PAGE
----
Fun Friday: The Digital Dance
Last week at the Annual NYC Computer Science Fair, I got to judge a student coding project showcase. The team that won was 50 young women from the Young Women’s Leadership School in Astoria Queens.
These young women choreographed a dance routine using software and hardware engineering. The used LED lighting strips and Sphero robots to animate their dance routine and they wrote the software code that synchronized the music and dance routine with the hardware.
Here is the dance performance:
And here is how they made it happen:
I love this for so many reasons, but here are a few of them:
- Young women have not been as interested in software and hardware engineering because we have not made it relevant to their interests. This is an example of how to do that.
- The Digital Dance has now become an annual event at this school, the next one is coming up this spring, so another 50 or so young women will be exposed to hardware and software engineering each year.
- This is something that other schools can and should do. It could become a “thing” and I hope it will.
- It’s awesome.
Very smart intersection of art with technology.
Thank you William, we appreciate your recognition!
Hello, my name is Ayah and I am part of the community in TYWLS school that was around during the creating of Digital Dance. I find the ideology of digital dancing outstanding as well because of its uniqueness in combining two traditional activities (interpretive dance and technology) into a fairly new creation. Thank you so much for your insight, we appreciate the feedback!
Thank you! We took time and planned out our process to ensure that we communicated this blend of technology and the arts in the most knowledgeable way possible. Our goal was to expose more young women to STEM fields by showing that there is a way to mix many passions!
Cool! I hope they had a major hand in making and producing the video as well.
Hi, I’m one of the girls that presented the dance, and yes, girls from our Tech Crew filmed and edited the video and documentary!
“Student” covers a wide age band. I’m guessing the young woman involved were aged around 15. If that’s the case then what they achieved is impressive.
Girls from our school from 6th to 12th grade were all part of the creation of the digital dance, so that’s an age range of about 11 through 18.
5. The Union of Choreographers just took a hit.
There was a female founder panel at Venture Cafe in Cambridge (MA) recently, where a young founder spoke about her experiences raising money (she’s raised $14m so far). She told the story of doing a deep dive into the VC’s who had given her money versus the many who passed on the opp. What did the backers have in common? They all had daughters. Keep being you, Fred.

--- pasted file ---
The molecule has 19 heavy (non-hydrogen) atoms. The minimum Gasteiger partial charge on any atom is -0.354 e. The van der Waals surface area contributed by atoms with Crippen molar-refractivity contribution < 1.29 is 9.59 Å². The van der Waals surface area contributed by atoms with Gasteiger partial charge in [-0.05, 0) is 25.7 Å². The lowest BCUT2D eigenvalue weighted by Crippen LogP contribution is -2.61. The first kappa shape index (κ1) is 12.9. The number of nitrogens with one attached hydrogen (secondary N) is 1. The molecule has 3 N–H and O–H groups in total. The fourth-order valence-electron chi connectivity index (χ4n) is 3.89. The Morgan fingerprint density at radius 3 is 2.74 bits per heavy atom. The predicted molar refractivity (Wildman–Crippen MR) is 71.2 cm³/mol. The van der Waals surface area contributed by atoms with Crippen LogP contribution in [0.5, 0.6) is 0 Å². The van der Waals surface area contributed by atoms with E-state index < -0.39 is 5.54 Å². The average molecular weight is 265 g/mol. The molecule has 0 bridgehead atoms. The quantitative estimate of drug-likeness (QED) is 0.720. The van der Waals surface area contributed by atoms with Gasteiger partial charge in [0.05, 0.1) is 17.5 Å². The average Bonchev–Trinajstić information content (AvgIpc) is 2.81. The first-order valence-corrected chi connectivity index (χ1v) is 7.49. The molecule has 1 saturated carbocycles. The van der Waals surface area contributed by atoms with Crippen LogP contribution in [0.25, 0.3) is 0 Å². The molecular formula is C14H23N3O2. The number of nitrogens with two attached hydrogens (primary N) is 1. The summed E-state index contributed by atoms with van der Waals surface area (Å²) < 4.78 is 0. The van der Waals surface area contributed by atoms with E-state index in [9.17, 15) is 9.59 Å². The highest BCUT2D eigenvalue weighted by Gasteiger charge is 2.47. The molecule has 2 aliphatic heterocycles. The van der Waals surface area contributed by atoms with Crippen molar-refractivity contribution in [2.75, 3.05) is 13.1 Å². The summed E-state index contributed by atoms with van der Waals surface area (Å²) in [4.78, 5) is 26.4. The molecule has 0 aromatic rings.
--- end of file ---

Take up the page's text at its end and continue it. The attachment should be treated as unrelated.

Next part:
These young women are BRILLIANT! HURRAH!I’ve also noticed this about guys who are more evolved about empowering and investing in women in the workplace …They all have SMART, KICKASS WIVES who hold them to account on inclusion issues, let them be Alpha adults AND better human beings than stunted fratboi dufus.These women are as responsible as daughters are for leading and shaping the values of successful men.See the tribute Zuckerberg paid to his wife: “I love her expression: intense yet kind, fierce yet loving, leading yet always supporting others. Thank you to Annie Leibovitz for capturing her spirit so beautifully.”Super-successful guys have FIERCE wives and daughters.
Filled with joy for the girls and everyone involved. Thanks Fred. Made my Friday!
Scalable, multi-disciplinary, inspiring. This made my morning!
How cool is that. Inspiring. I am having my daughter watch this over the weekend (after she finishes the Masters).
Thank you! We appreciate all the lovely feedback and comments.
Joy & Magic – a much needed Friday morning mental boost!
Wonderful, worth sharing
This is fun, and I’m sure the next one will be too, with more light bulbs having been lit in their minds.Anyone who needs assurance girls “artistic” interests dovetail with STEM (hence creating STEAM) must see the Crochet Coral Reef TED talk (https://www.ted.com/talks/m…In re the “leaky STEM pipeline” for girls:Some girls just get on with it through passion and drive. Others wait for approval/permission/acceptance from others.The rest are perhaps afraid, or maybe not inclinedIt’s the second group who you see in the dance, led by some of the first group (a good pairing).I taught high school girls at the YWCA in game design and app design. Most of the advanced girls are waiting for the great snoozing mass to realize they have what it takes. Those who want “permission” will only have it when the snoozing mass wake up – and I think that is Fred’s deep hope.
You know I think many events have really helped with this. https://uploads.disquscdn.c…I can’t load a movie and I won’t to youtube, but here is a picture of our Lego team which won third in the state’s. Two of the best programmers were the girls. The girl holding the trophy was by far the best.
That’s so great Phil, the team, the winning, the girls. Rock on!
I totally agree.
Hello! My name is Emily and I am one of the girls who helped out in the Digital Dance. I would like to thank you for your kind words about our video and wholeheartedly agree with your sentiment about girls getting involved in the STEAM field. Our primary object as TechCrew is not just to involve more girls into computer science, as well as incorporating the “A” in the STEAM field.
Dear @disqus_p2YVY7CyRF:disqus @ayahbadawy:disqus @nuranghoneim:disqus @lisettet:disqus Ishida, Alondra, Ritha, Marzana, Marielly, Nazaret, Camryn, Karina —Keep up the great work and, hopefully, you’ll all go on to study STEAM in college. I did Maths and now I’m an inventor.Always remember Da Vinci who was a STEAM master. https://uploads.disquscdn.c…And be sure that there are folks in their 20s, 30s, 40s, 50s…80s who are inspired by your work, to continue to add their two cents to make STEAM more accessible to and FOR everyone.So continue to be individually and collectively BRILLIANT, and make tech that brings joy and Enlightenment to others.Feel free to drop by any time and speak your minds about our views on things because we have a lot to learn from all of you too!—–@@karen_e:disqus @panterosa:disqus @MsPseudolus:disqus @[email protected]:disqus @lavonnereimer:disqus @annelibby:disqus @philipsugar:disqus @wmoug:disqus @pointsnfigures:disqus @SixgillBlog:disqus @jasonpwright:disqus — Now our bar’s got another generation of perspectives!